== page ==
Does Inquiry-based Education Using Robots Have an Effect on Learners’ Inquiry Skills, Subject Knowledge and Skills, and Motivation?

Margus Pedaste, Heilo Altin


Robots have been applied in science education for a long time. Inquiry-based learning, as a student-centred method to discover different relations, has been considered as an effective learning approach in science education and robots are often used to apply student-guided inquiry. It is, however, not clear what the effect of inquiry-based scenarios is in learning science when students’ motivation and novelty effect are taken into account. In our study, we tested seven inquiry-based scenarios in secondary school physics with a sample of 47 students in the experiment classes and 41 in the control classes. Results revealed that the inquire-based scenarios improved students’ inquiry skills and subject knowledge and skills in the case of the experiment classes and also in the case of the control classes. Study motivation did not improve in the study, explained by the fact that the schools have used robots previously in learning and the novelty effect has faded out. Based on our discussion, the use of robots in education needs to focus more on supporting students’ thinking activities and on increasing their awareness about their own skills and learning process. Further studies are needed to understand in-depth how teachers’ activities in the classroom might have an effect on the usability of robots in education and how students’ thinking and awareness of the learning process could be improved in order to have a stronger effect on learning outcomes as well.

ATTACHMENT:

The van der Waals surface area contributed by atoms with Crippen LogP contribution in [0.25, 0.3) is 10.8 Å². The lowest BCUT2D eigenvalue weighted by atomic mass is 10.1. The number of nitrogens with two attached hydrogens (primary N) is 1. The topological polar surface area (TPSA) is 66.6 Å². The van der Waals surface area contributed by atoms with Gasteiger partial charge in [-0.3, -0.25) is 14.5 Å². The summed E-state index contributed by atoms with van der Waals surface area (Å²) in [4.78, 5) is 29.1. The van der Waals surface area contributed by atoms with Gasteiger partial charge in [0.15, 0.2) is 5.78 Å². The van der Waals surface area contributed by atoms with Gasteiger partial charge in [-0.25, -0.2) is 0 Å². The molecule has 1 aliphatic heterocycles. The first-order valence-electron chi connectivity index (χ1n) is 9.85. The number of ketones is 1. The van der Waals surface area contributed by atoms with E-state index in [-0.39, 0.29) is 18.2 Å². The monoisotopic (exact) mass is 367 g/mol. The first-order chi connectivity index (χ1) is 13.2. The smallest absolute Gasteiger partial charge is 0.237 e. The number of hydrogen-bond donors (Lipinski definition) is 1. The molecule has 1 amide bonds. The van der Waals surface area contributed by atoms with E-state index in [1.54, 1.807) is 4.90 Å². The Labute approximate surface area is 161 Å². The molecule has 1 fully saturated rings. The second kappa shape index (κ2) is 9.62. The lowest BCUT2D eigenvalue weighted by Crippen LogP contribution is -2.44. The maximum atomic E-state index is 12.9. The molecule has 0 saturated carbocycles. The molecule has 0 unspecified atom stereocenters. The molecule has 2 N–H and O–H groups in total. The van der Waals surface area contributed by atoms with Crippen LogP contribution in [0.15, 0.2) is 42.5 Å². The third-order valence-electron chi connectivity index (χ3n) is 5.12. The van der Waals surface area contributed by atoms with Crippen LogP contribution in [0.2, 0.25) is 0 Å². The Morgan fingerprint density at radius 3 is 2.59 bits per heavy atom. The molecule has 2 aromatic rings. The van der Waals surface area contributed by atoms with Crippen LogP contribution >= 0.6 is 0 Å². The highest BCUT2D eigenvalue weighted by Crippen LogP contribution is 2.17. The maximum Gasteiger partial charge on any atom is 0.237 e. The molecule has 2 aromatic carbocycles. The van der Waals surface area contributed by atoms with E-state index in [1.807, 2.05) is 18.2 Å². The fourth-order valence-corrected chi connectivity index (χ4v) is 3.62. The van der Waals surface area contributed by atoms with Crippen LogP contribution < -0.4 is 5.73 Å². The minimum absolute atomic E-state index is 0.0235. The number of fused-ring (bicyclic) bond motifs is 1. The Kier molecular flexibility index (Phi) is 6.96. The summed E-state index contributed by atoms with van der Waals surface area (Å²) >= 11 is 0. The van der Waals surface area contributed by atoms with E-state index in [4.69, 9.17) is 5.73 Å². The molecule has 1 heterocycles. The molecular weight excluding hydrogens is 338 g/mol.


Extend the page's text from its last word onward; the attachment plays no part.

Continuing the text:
robotics education; inquiry-based learning; inquiry skills; study motivation; physics learning.

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